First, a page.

If you’re wondering, “should I call after a job interview?”… then you’ve come to the right place.
I’m going to walk you through when you should call (and NOT call) the interviewer after an interview.
There are a couple of situations when it’s appropriate to call after an interview, but many cases where it’s *not* a good idea, so I’ll share everything you need to know below…
It’s appropriate to contact the interviewer after an interview. You can make a follow-up call if you need to clarify or better explain something you said, ask for an update in the hiring process, and more.
However, while it’s okay to call the employer, you’re often better off sending an email, so consider the points below when deciding whether you should call the hiring manager post-interview.
If you need to convey something involving emotion or energy, then a phone call may be best. For example, if you leave the interview and think back to your answer to, “Why did you choose this career?” and you feel you didn’t do a good job of describing why you’re passionate about this line of work, then that passion will come through more strongly in a phone call.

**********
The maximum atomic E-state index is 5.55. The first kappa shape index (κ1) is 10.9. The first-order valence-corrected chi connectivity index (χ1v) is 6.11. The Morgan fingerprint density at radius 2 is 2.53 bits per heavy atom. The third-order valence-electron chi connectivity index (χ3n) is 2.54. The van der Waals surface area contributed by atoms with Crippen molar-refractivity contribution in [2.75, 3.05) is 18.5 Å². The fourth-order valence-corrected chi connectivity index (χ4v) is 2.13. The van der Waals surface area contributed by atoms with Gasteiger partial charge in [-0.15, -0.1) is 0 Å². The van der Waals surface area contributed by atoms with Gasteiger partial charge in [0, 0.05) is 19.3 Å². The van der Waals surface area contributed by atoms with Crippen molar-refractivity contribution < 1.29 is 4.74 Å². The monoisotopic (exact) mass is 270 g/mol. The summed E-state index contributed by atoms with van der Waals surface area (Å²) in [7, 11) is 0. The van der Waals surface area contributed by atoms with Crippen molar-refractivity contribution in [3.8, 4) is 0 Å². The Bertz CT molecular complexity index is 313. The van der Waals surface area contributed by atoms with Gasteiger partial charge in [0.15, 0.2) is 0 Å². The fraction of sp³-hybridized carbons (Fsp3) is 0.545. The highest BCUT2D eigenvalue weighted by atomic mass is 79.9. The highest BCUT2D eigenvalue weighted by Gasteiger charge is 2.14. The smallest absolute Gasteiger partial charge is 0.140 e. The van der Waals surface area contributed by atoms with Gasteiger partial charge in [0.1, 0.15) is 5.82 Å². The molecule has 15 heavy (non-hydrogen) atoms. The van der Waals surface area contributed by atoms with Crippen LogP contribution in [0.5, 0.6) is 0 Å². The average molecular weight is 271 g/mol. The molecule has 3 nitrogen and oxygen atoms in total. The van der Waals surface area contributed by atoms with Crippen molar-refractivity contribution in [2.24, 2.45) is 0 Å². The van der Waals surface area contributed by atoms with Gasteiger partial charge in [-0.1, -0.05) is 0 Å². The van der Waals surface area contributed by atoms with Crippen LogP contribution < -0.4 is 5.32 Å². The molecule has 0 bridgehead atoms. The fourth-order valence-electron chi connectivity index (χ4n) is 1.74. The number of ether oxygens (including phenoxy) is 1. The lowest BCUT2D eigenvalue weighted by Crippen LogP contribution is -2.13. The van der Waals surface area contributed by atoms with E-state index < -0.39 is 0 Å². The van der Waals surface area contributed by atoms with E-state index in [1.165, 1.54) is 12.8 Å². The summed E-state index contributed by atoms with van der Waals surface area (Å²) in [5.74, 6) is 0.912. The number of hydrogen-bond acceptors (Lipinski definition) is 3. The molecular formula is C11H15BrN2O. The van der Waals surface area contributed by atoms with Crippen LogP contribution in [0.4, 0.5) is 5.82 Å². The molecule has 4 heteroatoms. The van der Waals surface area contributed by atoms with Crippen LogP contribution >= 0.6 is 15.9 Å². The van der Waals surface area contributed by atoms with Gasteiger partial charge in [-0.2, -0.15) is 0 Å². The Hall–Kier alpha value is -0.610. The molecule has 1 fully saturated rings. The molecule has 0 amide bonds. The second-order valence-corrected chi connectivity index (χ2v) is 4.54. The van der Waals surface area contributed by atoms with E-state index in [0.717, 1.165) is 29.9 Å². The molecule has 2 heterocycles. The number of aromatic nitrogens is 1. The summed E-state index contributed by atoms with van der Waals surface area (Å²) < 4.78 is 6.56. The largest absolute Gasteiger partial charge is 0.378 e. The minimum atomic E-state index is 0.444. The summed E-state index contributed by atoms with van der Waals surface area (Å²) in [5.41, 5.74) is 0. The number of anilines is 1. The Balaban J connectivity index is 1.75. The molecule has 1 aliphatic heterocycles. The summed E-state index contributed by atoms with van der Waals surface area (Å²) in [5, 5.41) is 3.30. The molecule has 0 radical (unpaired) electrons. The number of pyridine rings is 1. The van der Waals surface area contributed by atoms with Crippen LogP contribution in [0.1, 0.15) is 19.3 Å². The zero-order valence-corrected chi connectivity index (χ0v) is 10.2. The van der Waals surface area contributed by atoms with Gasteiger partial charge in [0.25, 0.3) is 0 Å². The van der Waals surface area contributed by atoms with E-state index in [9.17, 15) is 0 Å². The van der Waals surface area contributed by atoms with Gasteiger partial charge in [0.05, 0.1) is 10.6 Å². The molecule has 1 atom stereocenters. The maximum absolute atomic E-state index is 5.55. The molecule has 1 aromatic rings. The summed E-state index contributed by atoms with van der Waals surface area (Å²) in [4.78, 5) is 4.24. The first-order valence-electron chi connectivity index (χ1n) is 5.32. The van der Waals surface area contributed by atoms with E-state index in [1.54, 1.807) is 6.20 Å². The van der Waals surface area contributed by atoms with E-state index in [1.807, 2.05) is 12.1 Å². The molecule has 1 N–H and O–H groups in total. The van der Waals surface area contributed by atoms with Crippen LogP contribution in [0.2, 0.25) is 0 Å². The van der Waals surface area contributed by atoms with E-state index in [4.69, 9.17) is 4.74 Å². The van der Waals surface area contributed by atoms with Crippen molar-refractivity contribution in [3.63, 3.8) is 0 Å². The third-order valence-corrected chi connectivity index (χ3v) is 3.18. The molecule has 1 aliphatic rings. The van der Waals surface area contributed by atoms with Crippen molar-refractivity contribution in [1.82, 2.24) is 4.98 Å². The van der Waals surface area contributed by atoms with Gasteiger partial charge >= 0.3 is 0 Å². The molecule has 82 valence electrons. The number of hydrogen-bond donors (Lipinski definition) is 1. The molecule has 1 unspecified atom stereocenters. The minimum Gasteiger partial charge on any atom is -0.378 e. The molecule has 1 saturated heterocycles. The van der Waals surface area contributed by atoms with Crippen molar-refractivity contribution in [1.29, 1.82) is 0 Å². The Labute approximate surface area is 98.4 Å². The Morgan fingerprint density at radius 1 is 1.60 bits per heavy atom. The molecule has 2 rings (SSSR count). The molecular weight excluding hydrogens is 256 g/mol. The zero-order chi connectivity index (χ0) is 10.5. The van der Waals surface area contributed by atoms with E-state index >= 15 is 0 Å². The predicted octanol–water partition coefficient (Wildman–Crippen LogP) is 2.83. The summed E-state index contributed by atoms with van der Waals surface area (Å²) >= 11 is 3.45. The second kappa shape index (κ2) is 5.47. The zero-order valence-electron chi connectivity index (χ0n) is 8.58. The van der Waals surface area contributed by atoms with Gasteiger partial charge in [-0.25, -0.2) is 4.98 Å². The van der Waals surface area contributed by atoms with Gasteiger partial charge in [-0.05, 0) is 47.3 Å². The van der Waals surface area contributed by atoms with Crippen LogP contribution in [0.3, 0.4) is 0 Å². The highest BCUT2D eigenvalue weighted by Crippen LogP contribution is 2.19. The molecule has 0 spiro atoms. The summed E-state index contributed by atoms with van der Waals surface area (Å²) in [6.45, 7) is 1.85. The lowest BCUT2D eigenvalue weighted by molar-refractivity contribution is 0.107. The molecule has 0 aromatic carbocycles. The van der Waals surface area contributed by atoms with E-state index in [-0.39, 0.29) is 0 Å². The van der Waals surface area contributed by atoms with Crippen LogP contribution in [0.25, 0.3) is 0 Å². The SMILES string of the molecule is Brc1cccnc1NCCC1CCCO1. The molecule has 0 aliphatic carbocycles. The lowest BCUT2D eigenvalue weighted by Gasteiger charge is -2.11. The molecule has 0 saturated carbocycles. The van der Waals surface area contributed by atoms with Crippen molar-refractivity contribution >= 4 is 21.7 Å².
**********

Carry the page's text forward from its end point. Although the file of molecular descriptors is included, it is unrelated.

Also, if you’re sharing a piece of information where you’d like to hear their reaction and be able to judge it and respond if needed, then a phone call is best.
For this reason, I often recommend a phone call for post-interview salary negotiation. It’s a complex topic that usually involves some back-and-forth discussion, and you won’t be able to have that conversation if you email the hiring manager.
For most other situations after a job interview, an email is better than a phone call, and I’ll explain why below.
First, with an email, you have a chance to choose each word carefully. You can write a draft, have a friend give their input, wait a day, and then send it to the hiring manager.
So there’s no pressure and no chance you’ll say something you regret.
Also, hiring managers tend to be busy, so they’ll appreciate an email since that allows them to respond when they’re comfortable. A lot is happening in the typical hiring process and it may stress a hiring manager to receive an unexpected phone call.
So if something isn’t urgent or you don’t need to have a back-and-forth discussion about the topic, then email may be the right choice.
You can also use email to bring up a point and suggest a pre-scheduled follow-up call. That’s a good “hybrid” option.
For example, you could email the hiring manager and say: